Several strong personalities emerge over the course of this story. The original commander, John Waldron is well known and it was interesting to see his impact even after his death at Midway. His second in command, and squadron commander through the second part of the book was Swede Larson who was a much less loved character. I think I’ve never heard of such an officer who had two separate attempts on his life from squadron members!
The rest of the squadron is brought to life in appealing (and some times not so appealing) detail.
On balance this is an excellent book both as a history and on a more human level. It is maybe not the best introduction for readers who are otherwise unfamiliar with this story. A more general narrative history as introduction might be preferable; but this book does a good job with overview so perhaps it is not actually required.
Note: as mentioned previously, my model shop has been down for a remodel these last few months. I expect I’ll be back working in another month, and my first completed model should follow a couple weeks after. I just want to assure readers I have forgotten neither my hobbies nor this web site! More to come…
I did want to start comments here with something about my book reviews. For starters, I’ve mentioned before that I will only post reviews on those books that strike me as good and interesting. The absence of negative reviews here does not mean I never read a bad book (!), only that will not take any time to review one.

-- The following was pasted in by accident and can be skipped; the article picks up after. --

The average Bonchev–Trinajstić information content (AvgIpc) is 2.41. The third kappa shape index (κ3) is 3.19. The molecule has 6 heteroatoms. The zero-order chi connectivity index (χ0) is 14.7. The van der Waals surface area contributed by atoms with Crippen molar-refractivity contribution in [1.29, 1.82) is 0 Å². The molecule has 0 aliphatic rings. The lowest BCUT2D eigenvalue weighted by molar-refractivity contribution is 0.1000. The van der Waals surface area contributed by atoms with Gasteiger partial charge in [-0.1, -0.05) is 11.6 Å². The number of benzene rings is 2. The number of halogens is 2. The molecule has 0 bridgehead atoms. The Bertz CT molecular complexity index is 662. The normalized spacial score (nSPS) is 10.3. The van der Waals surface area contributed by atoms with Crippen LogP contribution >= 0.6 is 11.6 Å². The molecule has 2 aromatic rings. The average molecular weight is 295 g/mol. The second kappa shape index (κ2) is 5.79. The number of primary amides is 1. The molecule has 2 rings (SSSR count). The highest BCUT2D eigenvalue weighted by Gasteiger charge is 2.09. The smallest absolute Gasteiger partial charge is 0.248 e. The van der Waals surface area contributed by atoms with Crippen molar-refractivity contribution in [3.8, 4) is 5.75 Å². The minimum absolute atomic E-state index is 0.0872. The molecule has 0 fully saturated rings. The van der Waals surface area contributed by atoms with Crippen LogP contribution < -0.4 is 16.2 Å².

The second thing is sort of a question. I’m often unsure how to discuss historic events in a book review. In particular, I’m not sure if most readers here are familiar enough with details that I can assume we all know what most of my passing references mean (like the Air Group Eight flight path issue at Midway) or if I should spend more time explaining such things? Or the related issue, should I avoid *spoilers*? Or just clearly indicate such spoilers? Or is the whole issue silly when discussing history?
I would love to hear what readers think about any of this.
I’ve tried doing the odd book review and they are a lot more difficult than I thought they would be! You’ve done a good job here. j
It’s very difficult to solve the problem of whether the readers already know what you are talking about, but I wouldn’t spend more than a sentence on it. As for spoilers, that may well be what attracts the potential reader to buy the book because they want to read the full story. Hope this helps…but I’m no expert!
That does help, thank you!
I find this review spot on. I didn’t know about what happened to the Squadron after.
I would then be curious to learn more and read the book.
I still have my Monogram TBD Devastator. I built the old Monogram TBF last year as a tribute to this squadron.
This story is so sad looking at all these young men lost.
It sure is a sad story, especially the first part. But as you observe about your builds, it’s why we honor those who served.
The author’s website
An e-book is available. I will probably buy it.
I guess building the TBD is my next project…
That is still an excellent older kit too!
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Reblogged this on My Forgotten Hobby and commented:
Great book review by Plane Dave